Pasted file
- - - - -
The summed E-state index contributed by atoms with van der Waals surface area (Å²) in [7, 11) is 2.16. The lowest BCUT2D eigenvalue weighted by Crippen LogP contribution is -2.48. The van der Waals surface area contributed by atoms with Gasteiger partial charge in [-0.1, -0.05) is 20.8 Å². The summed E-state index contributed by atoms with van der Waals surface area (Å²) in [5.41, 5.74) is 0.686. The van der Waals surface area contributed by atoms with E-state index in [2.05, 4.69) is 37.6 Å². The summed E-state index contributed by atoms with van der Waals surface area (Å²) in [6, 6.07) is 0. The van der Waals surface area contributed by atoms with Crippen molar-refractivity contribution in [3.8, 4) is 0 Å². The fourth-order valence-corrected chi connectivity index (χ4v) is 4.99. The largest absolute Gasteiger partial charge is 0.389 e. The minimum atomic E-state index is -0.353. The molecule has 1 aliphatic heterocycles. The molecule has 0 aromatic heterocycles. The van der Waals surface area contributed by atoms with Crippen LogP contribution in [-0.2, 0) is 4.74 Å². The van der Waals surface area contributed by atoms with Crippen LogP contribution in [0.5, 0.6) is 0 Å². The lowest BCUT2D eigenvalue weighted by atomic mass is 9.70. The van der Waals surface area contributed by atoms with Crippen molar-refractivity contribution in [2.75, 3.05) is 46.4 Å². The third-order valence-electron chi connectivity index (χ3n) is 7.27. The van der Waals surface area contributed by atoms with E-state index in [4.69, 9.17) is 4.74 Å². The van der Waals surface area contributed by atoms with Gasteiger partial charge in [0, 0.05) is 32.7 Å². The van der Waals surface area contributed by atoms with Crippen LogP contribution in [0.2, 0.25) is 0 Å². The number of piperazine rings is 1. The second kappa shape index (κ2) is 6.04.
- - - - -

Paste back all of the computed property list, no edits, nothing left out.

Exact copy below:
The summed E-state index contributed by atoms with van der Waals surface area (Å²) in [7, 11) is 2.16. The lowest BCUT2D eigenvalue weighted by Crippen LogP contribution is -2.48. The van der Waals surface area contributed by atoms with Gasteiger partial charge in [-0.1, -0.05) is 20.8 Å². The summed E-state index contributed by atoms with van der Waals surface area (Å²) in [5.41, 5.74) is 0.686. The van der Waals surface area contributed by atoms with E-state index in [2.05, 4.69) is 37.6 Å². The summed E-state index contributed by atoms with van der Waals surface area (Å²) in [6, 6.07) is 0. The van der Waals surface area contributed by atoms with Crippen molar-refractivity contribution in [3.8, 4) is 0 Å². The fourth-order valence-corrected chi connectivity index (χ4v) is 4.99. The largest absolute Gasteiger partial charge is 0.389 e. The minimum atomic E-state index is -0.353. The molecule has 1 aliphatic heterocycles. The molecule has 0 aromatic heterocycles. The van der Waals surface area contributed by atoms with Crippen LogP contribution in [-0.2, 0) is 4.74 Å². The van der Waals surface area contributed by atoms with Crippen LogP contribution in [0.5, 0.6) is 0 Å². The lowest BCUT2D eigenvalue weighted by atomic mass is 9.70. The van der Waals surface area contributed by atoms with Crippen molar-refractivity contribution in [2.75, 3.05) is 46.4 Å². The third-order valence-electron chi connectivity index (χ3n) is 7.27. The van der Waals surface area contributed by atoms with E-state index in [4.69, 9.17) is 4.74 Å². The van der Waals surface area contributed by atoms with Gasteiger partial charge in [0, 0.05) is 32.7 Å². The van der Waals surface area contributed by atoms with Crippen LogP contribution in [0.2, 0.25) is 0 Å². The number of piperazine rings is 1. The second kappa shape index (κ2) is 6.04.